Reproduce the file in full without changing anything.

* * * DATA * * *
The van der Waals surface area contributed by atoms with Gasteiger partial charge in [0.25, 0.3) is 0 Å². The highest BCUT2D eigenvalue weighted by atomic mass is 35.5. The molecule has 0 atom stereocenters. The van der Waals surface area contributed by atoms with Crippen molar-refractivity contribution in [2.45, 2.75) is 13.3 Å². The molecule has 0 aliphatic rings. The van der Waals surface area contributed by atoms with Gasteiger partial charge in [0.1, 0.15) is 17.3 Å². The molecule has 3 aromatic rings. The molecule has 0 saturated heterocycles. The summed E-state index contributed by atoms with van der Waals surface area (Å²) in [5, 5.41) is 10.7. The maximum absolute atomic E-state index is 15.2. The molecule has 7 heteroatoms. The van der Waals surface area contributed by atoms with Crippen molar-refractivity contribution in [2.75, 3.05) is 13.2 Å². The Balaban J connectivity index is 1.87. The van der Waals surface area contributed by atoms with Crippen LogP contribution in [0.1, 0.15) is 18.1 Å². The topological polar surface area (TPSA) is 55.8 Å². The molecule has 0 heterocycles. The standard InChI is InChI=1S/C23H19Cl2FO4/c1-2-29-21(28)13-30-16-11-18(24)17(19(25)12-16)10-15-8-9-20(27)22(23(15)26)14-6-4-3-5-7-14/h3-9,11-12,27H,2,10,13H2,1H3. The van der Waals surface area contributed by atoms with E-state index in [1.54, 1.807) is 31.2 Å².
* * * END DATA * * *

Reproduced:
The van der Waals surface area contributed by atoms with Gasteiger partial charge in [0.25, 0.3) is 0 Å². The highest BCUT2D eigenvalue weighted by atomic mass is 35.5. The molecule has 0 atom stereocenters. The van der Waals surface area contributed by atoms with Crippen molar-refractivity contribution in [2.45, 2.75) is 13.3 Å². The molecule has 0 aliphatic rings. The van der Waals surface area contributed by atoms with Gasteiger partial charge in [0.1, 0.15) is 17.3 Å². The molecule has 3 aromatic rings. The molecule has 0 saturated heterocycles. The summed E-state index contributed by atoms with van der Waals surface area (Å²) in [5, 5.41) is 10.7. The maximum absolute atomic E-state index is 15.2. The molecule has 7 heteroatoms. The van der Waals surface area contributed by atoms with Crippen molar-refractivity contribution in [2.75, 3.05) is 13.2 Å². The Balaban J connectivity index is 1.87. The van der Waals surface area contributed by atoms with Crippen LogP contribution in [0.1, 0.15) is 18.1 Å². The topological polar surface area (TPSA) is 55.8 Å². The molecule has 0 heterocycles. The standard InChI is InChI=1S/C23H19Cl2FO4/c1-2-29-21(28)13-30-16-11-18(24)17(19(25)12-16)10-15-8-9-20(27)22(23(15)26)14-6-4-3-5-7-14/h3-9,11-12,27H,2,10,13H2,1H3. The van der Waals surface area contributed by atoms with E-state index in [1.54, 1.807) is 31.2 Å².